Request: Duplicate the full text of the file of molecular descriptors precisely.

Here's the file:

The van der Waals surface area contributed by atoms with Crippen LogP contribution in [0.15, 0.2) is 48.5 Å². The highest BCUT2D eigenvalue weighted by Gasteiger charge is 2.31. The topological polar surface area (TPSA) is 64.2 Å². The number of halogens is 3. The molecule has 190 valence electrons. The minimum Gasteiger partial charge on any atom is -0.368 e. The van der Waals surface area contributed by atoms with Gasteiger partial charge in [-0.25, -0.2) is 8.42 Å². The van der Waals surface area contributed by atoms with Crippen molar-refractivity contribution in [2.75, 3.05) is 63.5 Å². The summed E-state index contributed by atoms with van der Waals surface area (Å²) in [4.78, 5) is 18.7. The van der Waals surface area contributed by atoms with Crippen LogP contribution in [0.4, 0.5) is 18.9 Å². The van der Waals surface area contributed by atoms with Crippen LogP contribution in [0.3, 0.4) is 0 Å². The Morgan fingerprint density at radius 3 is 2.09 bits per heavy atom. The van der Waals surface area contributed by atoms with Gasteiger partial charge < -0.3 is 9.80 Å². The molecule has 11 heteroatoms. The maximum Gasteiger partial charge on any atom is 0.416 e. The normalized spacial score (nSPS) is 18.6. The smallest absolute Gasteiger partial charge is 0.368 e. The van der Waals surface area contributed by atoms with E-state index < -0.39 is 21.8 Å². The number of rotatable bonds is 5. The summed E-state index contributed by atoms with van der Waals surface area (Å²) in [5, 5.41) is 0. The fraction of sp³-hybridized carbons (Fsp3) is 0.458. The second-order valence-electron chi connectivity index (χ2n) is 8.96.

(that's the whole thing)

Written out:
The van der Waals surface area contributed by atoms with Crippen LogP contribution in [0.15, 0.2) is 48.5 Å². The highest BCUT2D eigenvalue weighted by Gasteiger charge is 2.31. The topological polar surface area (TPSA) is 64.2 Å². The number of halogens is 3. The molecule has 190 valence electrons. The minimum Gasteiger partial charge on any atom is -0.368 e. The van der Waals surface area contributed by atoms with Gasteiger partial charge in [-0.25, -0.2) is 8.42 Å². The van der Waals surface area contributed by atoms with Crippen molar-refractivity contribution in [2.75, 3.05) is 63.5 Å². The summed E-state index contributed by atoms with van der Waals surface area (Å²) in [4.78, 5) is 18.7. The van der Waals surface area contributed by atoms with Crippen LogP contribution in [0.4, 0.5) is 18.9 Å². The van der Waals surface area contributed by atoms with Crippen LogP contribution in [0.3, 0.4) is 0 Å². The Morgan fingerprint density at radius 3 is 2.09 bits per heavy atom. The van der Waals surface area contributed by atoms with Gasteiger partial charge < -0.3 is 9.80 Å². The molecule has 11 heteroatoms. The maximum Gasteiger partial charge on any atom is 0.416 e. The normalized spacial score (nSPS) is 18.6. The smallest absolute Gasteiger partial charge is 0.368 e. The van der Waals surface area contributed by atoms with E-state index < -0.39 is 21.8 Å². The number of rotatable bonds is 5. The summed E-state index contributed by atoms with van der Waals surface area (Å²) in [5, 5.41) is 0. The fraction of sp³-hybridized carbons (Fsp3) is 0.458. The second-order valence-electron chi connectivity index (χ2n) is 8.96.